Monday, November 6, 2017

Child of Steens Mountain

Child of Steens Mountain

I love to read about life in wild places in the past, and this book didn't disappoint.  Indeed, I enjoyed the perspective of a girl growing up as a different one than many of the books about eastern Oregon written by men.

Steens Mountain, if you've never heard of it, is one of the most remote areas in the United States, outside of Alaska.  Even in this day and age, it's a 2 hour drive from the area where the author's parents homesteaded to Burns, a small town of less than 3000 people.

Despite many modern innovations becoming available during her childhood in the 30ies and 40ies  - cars, airplanes, radios, and so on, the life Ms O'Keefe lived on the southern flank of Steens mountain in the 30ies was probably closer to that of Laura Ingalls Wilder of "Little House on the Prairie" than that we enjoy today, in many ways.  Stories of animals both wild and domestic abound, as well as the ever present sense of being very isolated and independent, as it wasn't likely for help to come quickly if you got in trouble.  On the other hand, she also talks about a deep sense of neighbors helping one another out, and the pleasure of other people's company when they were around.

This is not a lengthy book; it's simple and interesting, with a number of anecdotes woven in.    Rabid coyotes, rattlesnakes, freezing winters and hot summers, wandering sheepherders and an automobile more or less held together with bailing wire all make their appearances.

Highly recommended.

Thursday, October 19, 2017

The Rise and Fall of D.O.D.O

The Rise and Fall of D.O.D.O.

The latest from Neal Stephenson, this feels like an apple that hasn't fallen far from the tree. Somehow familiar in that it mixes bits in the past with present day science fiction, it reminds me a bit of Cryptonimicon, one of my favorite books ever.  I wouldn't quite put Rise and Fall in that category, but it was certainly entertaining.  The central concept of the book is unique and interesting, even if perhaps it tugs a bit too much at the limits of the plausible, even for science fiction.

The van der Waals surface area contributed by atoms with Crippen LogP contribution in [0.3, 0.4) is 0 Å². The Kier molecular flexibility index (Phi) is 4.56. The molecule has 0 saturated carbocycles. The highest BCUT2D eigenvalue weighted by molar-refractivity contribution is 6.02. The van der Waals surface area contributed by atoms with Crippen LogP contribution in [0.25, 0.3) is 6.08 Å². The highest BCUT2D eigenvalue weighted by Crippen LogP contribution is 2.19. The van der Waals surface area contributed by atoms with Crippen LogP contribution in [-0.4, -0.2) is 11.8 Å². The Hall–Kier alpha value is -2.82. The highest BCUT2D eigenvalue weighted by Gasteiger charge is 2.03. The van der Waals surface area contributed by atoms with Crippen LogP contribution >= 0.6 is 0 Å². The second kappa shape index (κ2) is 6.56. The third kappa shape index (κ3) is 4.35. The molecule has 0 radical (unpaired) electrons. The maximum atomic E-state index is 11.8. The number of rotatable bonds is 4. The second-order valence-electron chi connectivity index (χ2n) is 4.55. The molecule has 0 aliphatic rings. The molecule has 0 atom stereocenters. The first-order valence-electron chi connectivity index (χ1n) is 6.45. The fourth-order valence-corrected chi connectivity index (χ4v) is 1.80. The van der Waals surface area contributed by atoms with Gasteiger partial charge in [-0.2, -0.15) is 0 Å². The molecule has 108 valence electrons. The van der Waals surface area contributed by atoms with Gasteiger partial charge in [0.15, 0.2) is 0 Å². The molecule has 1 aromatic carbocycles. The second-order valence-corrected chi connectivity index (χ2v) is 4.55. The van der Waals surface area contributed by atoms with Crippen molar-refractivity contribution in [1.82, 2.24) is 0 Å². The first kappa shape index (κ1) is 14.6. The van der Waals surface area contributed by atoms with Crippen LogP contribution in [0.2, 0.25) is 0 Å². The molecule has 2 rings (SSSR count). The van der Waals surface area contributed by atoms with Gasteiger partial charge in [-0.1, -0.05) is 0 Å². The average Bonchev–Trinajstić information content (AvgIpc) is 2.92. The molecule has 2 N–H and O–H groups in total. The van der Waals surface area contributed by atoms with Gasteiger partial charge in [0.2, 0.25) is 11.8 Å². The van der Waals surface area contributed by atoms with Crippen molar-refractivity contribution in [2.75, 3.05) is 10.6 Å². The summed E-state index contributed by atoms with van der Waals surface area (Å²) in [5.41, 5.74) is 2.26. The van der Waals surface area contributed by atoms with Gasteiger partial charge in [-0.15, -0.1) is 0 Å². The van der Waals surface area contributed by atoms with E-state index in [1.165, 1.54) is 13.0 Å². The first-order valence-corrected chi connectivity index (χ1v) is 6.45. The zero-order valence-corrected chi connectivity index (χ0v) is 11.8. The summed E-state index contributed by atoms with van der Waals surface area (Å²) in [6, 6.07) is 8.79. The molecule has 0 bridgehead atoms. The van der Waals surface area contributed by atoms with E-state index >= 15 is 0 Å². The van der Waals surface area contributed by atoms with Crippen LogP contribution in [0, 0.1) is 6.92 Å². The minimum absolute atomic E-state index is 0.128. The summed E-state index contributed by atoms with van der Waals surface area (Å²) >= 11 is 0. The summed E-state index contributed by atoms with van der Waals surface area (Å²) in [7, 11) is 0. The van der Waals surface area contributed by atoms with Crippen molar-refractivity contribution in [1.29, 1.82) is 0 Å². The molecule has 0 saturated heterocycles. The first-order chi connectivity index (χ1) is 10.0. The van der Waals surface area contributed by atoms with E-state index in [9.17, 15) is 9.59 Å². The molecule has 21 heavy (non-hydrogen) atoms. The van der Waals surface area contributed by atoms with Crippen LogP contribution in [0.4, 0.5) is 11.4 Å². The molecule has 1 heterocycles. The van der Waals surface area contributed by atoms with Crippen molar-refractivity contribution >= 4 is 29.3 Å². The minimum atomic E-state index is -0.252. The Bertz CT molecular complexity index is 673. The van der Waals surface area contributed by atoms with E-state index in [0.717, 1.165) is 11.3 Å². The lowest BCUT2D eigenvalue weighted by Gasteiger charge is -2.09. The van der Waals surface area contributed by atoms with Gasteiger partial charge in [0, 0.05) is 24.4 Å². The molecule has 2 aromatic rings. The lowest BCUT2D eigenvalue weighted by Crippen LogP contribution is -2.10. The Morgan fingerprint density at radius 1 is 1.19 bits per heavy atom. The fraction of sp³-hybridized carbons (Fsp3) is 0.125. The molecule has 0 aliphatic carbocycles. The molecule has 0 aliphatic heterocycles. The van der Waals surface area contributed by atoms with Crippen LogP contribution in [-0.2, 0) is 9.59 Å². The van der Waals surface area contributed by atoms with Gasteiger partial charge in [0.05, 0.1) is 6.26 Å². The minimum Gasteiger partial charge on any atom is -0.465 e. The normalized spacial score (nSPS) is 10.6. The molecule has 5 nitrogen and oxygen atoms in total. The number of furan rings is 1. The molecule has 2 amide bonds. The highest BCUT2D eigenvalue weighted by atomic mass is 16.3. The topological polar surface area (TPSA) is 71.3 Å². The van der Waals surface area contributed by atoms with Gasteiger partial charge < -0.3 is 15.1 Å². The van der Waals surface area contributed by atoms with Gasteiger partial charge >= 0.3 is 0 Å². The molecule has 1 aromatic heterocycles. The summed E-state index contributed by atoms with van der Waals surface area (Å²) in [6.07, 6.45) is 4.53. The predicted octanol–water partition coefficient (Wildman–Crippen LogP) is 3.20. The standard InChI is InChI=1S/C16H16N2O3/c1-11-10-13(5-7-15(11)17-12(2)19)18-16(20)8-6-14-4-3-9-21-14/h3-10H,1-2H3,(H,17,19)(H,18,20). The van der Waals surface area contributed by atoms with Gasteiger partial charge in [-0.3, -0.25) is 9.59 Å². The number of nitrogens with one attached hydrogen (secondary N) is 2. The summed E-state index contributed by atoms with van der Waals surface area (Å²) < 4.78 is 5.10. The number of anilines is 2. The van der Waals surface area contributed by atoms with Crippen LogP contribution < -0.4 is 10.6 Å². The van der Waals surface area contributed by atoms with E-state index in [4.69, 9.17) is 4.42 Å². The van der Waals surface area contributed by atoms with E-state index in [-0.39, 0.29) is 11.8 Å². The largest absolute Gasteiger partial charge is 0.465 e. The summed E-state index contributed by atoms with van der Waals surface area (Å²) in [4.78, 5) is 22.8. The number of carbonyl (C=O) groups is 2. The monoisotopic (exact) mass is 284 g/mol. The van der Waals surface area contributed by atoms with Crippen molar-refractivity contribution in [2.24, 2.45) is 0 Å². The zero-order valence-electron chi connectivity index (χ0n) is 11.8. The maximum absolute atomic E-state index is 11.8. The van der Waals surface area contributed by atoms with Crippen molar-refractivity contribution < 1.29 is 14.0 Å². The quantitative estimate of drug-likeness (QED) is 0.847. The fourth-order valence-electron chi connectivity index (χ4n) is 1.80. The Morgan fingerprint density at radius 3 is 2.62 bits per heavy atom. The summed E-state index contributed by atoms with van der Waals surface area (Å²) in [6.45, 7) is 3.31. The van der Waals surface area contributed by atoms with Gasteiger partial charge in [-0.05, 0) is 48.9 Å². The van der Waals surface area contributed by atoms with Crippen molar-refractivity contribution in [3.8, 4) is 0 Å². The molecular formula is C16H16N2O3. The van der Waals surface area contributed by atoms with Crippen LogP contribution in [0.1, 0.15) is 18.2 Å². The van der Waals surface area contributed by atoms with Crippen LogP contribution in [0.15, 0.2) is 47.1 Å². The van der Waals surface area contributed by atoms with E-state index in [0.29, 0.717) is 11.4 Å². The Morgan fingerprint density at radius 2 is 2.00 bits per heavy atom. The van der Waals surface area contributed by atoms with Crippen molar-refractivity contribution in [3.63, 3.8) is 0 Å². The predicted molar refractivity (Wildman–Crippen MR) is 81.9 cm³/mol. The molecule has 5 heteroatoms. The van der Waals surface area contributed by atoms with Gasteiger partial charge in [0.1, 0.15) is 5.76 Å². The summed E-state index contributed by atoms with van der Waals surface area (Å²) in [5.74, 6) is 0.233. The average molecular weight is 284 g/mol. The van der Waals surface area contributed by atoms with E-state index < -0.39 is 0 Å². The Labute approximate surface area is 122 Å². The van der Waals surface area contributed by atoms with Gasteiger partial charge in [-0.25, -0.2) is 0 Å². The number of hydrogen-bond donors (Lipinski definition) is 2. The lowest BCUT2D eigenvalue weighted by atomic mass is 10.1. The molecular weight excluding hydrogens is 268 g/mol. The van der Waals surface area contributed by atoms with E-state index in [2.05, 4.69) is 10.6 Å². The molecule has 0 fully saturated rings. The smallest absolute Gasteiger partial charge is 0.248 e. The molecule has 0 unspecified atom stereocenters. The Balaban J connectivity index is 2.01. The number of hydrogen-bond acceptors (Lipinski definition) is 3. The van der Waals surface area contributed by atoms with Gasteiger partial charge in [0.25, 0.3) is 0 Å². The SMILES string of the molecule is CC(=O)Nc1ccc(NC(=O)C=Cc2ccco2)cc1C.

As is often the case with his books, the ending is not 100% satisfying, although it's not actually bad or depressing.

The fact that an eclipse plays a central role in the book made reading this book over the summer, around the time the big eclipse crossed central Oregon, that much more entertaining.

I'd give it a read - it's fun - if you like Stephenson's writing, but wouldn't put it among his best works.

Sunday, January 1, 2017

Kit Carson: The Life of an American Border Man

Kit Carson: The Life of an American Border Man

First a hero in dime novels, and subsequently reviled as a killer of Native Americans, this book tries to look beyond both and describe Kit Carson as he actually was; a product of his time.

Going back in time, his family is described as Scots-Irish, a people used to rough justice carried out in person, and often retributive in nature, rather than carried out by the authorities.

Life on the frontier, where Carson grew up as his family migrated west, was similar.  The law was a somewhat distant concept.

This is a central theme of the book - how many of Carson's actions should be viewed in the light of the times he lived in.  Some are brutal from a modern viewpoint, but perhaps he should not be judged so harshly, the author states.

I wish the book had dealt more with Carson's travels throughout the west, and given more of a sense of place to his journeys, as that was my own interest in reading it.  In any age without automobiles, Carson traveled through a vast area of the country in a time when relatively few people of European extraction had been there.

An interesting look, in any event, at a figure who grew to be 'larger than life' despite being fairly modest and unassuming.  The leader of the mapping expedition Carson joined, John Fremont, was far more of a self-promoter.

The author's task is not made easier by the lack of much in the way of a written record from Carson himself.

A solid effort, but I'm not sure I'd recommend the book.